Similar-looking walks elsewhere might occur as re-enactments of “forced march” events, prompting questions about where exactly the shift happens from lived trauma to commemorated heritage. In either case, ritual repetition helps to lay down the enduring significance.

Two people's barefeet splashing in water. between two shores, 2021, photo: Simone Rudolphi.

The feet splish on; some rubber-booted, more of them eventually opting for the bare-soled groundedness of toes-in-the-sand contact with the world, water round the ankles. Trusting feet, empathetic feet, light treading, skirting around, digging in, gravity-loving, honest feet. Since the first upright bipedal Homo erectus became our ancestor, it is our feet that mark the root of our common humanity, before we preoccupy with difference in faces, or who stands taller in life. This is not a day for name-badges.

A day instead of outward focus on universals of sun and water, sense of play, forward movement, curiosity (examining shells and seaweeds, tasting Salicornia). Other human qualities surface in tiny ways too (hinting at bigger back-stories): improvisation, adaptability, resourcefulness, solidarity in pulling each other through the muddy stretches, facing the unknown.

The warm west wind, moaning seals, a solitary egret. “Look up”, she says, and keep looking around (not at your silty feet) - take in the size of the sky. It feels like walking on the bottom of the ocean, she says – or on the top of the world.

As the distance grows and limbs tire, expressions become more resolute. The group has become a strung-out line of varying pace. Experiences individuating; conversations triangulating, comparisons and remembrances coming to the fore. “Like twenty-five years ago, in my village…”, he says, voice tailing off as he re-enacts stretching out full length to relax on the sand.

The horizon seems almost big enough to betray the curvature of the Earth. There is no constrained path; just a line of sporadic guide posts. No dividing of people or methods of approach into categories. “Freedom, yes, that’s the word”, she says.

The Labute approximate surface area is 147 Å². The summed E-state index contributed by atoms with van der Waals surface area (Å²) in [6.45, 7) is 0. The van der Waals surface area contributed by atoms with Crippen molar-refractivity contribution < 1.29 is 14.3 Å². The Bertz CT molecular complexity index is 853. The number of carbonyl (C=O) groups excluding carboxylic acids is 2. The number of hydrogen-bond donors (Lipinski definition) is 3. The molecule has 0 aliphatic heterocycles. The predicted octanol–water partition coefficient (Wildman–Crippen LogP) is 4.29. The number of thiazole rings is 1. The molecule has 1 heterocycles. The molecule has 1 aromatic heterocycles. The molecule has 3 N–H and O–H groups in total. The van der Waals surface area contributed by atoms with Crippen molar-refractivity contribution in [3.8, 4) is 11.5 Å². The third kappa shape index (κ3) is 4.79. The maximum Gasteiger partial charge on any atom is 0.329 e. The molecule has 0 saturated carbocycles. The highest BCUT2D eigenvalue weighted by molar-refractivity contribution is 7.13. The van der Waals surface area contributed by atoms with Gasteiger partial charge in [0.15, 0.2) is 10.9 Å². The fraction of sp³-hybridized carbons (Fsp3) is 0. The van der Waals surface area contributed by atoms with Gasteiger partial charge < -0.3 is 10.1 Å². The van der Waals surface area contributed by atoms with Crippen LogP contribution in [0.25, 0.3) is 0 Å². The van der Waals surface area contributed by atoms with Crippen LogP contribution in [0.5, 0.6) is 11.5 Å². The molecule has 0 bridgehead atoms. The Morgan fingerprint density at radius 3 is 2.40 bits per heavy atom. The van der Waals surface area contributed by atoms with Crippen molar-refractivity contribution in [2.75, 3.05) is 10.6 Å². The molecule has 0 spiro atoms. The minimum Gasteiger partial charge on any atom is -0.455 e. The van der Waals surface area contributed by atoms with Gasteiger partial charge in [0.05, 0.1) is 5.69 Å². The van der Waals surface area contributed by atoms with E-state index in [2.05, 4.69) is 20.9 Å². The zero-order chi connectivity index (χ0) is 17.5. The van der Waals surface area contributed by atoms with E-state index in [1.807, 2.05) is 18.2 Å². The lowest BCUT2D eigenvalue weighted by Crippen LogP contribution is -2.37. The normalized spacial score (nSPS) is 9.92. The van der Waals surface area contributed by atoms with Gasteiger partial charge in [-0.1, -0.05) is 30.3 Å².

This ancient route, now known as the Pilgrim’s Way, takes a direct straight line across the sands. A little to the north, a more angled line takes vehicle traffic on the causeway road. As the line of people and the line of cars diverge, eventually road sounds can no longer be heard by the walkers, and the distant procession of glinting bonnets and roofs threads its way noiselessly in parallel.

Between the two shores then, there are two cohorts on the move. On the road, modern-day questers on a pilgrimage to the gift shop - voluntary migrants, who may or may not know how their nation treats the involuntary ones splishing onwards just a mile away. Two worlds. Two tides each day. Two options – ignore or help.

As Asikainen has shown in previous work with these groups, the newly-arrived in our midst can sometimes find more ready routes to belonging through engagement with the natural world than through the social structures of urban life. Coinciding with a wider awakening of nature appreciation during pandemic lockdowns and a general growth in environmentally-focused arts practices, it is perhaps no surprise that the “Two Shores” project has attracted support from the likes of Natural England and the Northumberland Coast Area of Outstanding Natural Beauty.

Lindisfarne was one of the UK’s first sites to be designated for protection under the intergovernmental Ramsar Convention on Wetlands, in the1970s. More recently, the ways in which cultural factors are intertwined with science-based conservation have become formally acknowledged under the Convention, and there is general encouragement for management regimes that better integrate spiritual, historic and aesthetic significance with ecological significance. Increasingly too, it is arts-led projects by practitioners such as Asikainen that are finding the necessary ways of unifying segmented disciplines and transcending habitual ways of working.

A group walking on wet grassland on Pilgrim’s Way. between two shores, 2021, photo: Simone Rudolphi.

The splishing feet now glide through underwater lawns of Zostera eel-grass: always known to be crucial in supporting the Brent geese, but discovered recently also to be disproportionately effective at sequestering carbon. This place is a natural laboratory for our entwined futures.

And then one more entwining takes place: a fellowship between walkers and residents, as refuge is finally reached in the form of the hospitality of a welcoming lunch in the island’s vicarage garden. An old pew is part of the lawn-side seating, perhaps underlining the church’s role in civic space: facing outward, looking across the sea. (All this within sight, it must be said, of the paradoxical line of concrete beach defences constructed to resist invasion in the second World War; the terminology of which - “defence”, “invasion”, “retreat” – is now embedded in management of the coastline’s ecosystems).

A caring ethos has been here since St Aidan founded Lindisfarne Priory in the 7th Century, and when later incumbent St Cuthbert, on the way to becoming the patron saint of Northumbria, extended the field of concern by instituting protection for the island’s wildlife. Cuthbert’s remains now rest in Durham Cathedral, where the main door’s Sanctuary Knocker symbolises the principle of non-judgemental protective welcome at the heart of Between Two Shores.

Today is just the beginning of autumn – perhaps a little early, but we can anticipate the return of those geese, watch where they are able to settle their feet, and consider what we have learnt about ourselves.